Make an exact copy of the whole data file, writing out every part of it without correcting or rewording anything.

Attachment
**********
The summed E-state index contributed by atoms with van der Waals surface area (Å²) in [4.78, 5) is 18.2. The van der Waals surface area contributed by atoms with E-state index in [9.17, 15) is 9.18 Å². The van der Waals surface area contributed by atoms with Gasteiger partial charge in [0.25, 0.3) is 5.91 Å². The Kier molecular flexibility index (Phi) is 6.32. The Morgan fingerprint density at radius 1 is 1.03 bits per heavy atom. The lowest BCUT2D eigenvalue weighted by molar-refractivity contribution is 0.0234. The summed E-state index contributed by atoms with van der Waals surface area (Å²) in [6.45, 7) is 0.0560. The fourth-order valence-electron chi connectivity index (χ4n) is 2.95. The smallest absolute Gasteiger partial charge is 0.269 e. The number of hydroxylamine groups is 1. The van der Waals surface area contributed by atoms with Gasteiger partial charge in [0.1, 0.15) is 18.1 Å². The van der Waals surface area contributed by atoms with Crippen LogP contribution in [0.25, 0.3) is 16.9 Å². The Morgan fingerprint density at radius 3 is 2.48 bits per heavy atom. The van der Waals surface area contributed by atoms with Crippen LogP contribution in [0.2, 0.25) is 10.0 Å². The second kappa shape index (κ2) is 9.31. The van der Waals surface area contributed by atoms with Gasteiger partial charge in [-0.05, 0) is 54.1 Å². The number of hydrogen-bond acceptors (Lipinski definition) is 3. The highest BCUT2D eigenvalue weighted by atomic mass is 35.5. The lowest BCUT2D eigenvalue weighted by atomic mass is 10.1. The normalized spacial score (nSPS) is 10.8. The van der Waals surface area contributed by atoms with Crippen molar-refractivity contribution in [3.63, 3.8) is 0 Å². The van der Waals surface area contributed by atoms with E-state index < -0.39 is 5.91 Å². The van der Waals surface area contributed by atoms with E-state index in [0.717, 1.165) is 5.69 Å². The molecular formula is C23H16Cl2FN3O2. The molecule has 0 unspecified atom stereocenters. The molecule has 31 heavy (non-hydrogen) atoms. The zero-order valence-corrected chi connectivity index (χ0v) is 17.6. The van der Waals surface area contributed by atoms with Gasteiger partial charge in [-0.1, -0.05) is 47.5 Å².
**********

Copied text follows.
The summed E-state index contributed by atoms with van der Waals surface area (Å²) in [4.78, 5) is 18.2. The van der Waals surface area contributed by atoms with E-state index in [9.17, 15) is 9.18 Å². The van der Waals surface area contributed by atoms with Gasteiger partial charge in [0.25, 0.3) is 5.91 Å². The Kier molecular flexibility index (Phi) is 6.32. The Morgan fingerprint density at radius 1 is 1.03 bits per heavy atom. The lowest BCUT2D eigenvalue weighted by molar-refractivity contribution is 0.0234. The summed E-state index contributed by atoms with van der Waals surface area (Å²) in [6.45, 7) is 0.0560. The fourth-order valence-electron chi connectivity index (χ4n) is 2.95. The smallest absolute Gasteiger partial charge is 0.269 e. The number of hydroxylamine groups is 1. The van der Waals surface area contributed by atoms with Gasteiger partial charge in [0.1, 0.15) is 18.1 Å². The van der Waals surface area contributed by atoms with Crippen LogP contribution in [0.25, 0.3) is 16.9 Å². The Morgan fingerprint density at radius 3 is 2.48 bits per heavy atom. The van der Waals surface area contributed by atoms with Crippen LogP contribution in [0.2, 0.25) is 10.0 Å². The second kappa shape index (κ2) is 9.31. The van der Waals surface area contributed by atoms with Gasteiger partial charge in [-0.05, 0) is 54.1 Å². The number of hydrogen-bond acceptors (Lipinski definition) is 3. The highest BCUT2D eigenvalue weighted by atomic mass is 35.5. The lowest BCUT2D eigenvalue weighted by atomic mass is 10.1. The normalized spacial score (nSPS) is 10.8. The van der Waals surface area contributed by atoms with Crippen molar-refractivity contribution in [3.63, 3.8) is 0 Å². The van der Waals surface area contributed by atoms with E-state index < -0.39 is 5.91 Å². The van der Waals surface area contributed by atoms with E-state index in [0.717, 1.165) is 5.69 Å². The molecular formula is C23H16Cl2FN3O2. The molecule has 0 unspecified atom stereocenters. The molecule has 31 heavy (non-hydrogen) atoms. The zero-order valence-corrected chi connectivity index (χ0v) is 17.6. The van der Waals surface area contributed by atoms with Gasteiger partial charge in [-0.1, -0.05) is 47.5 Å².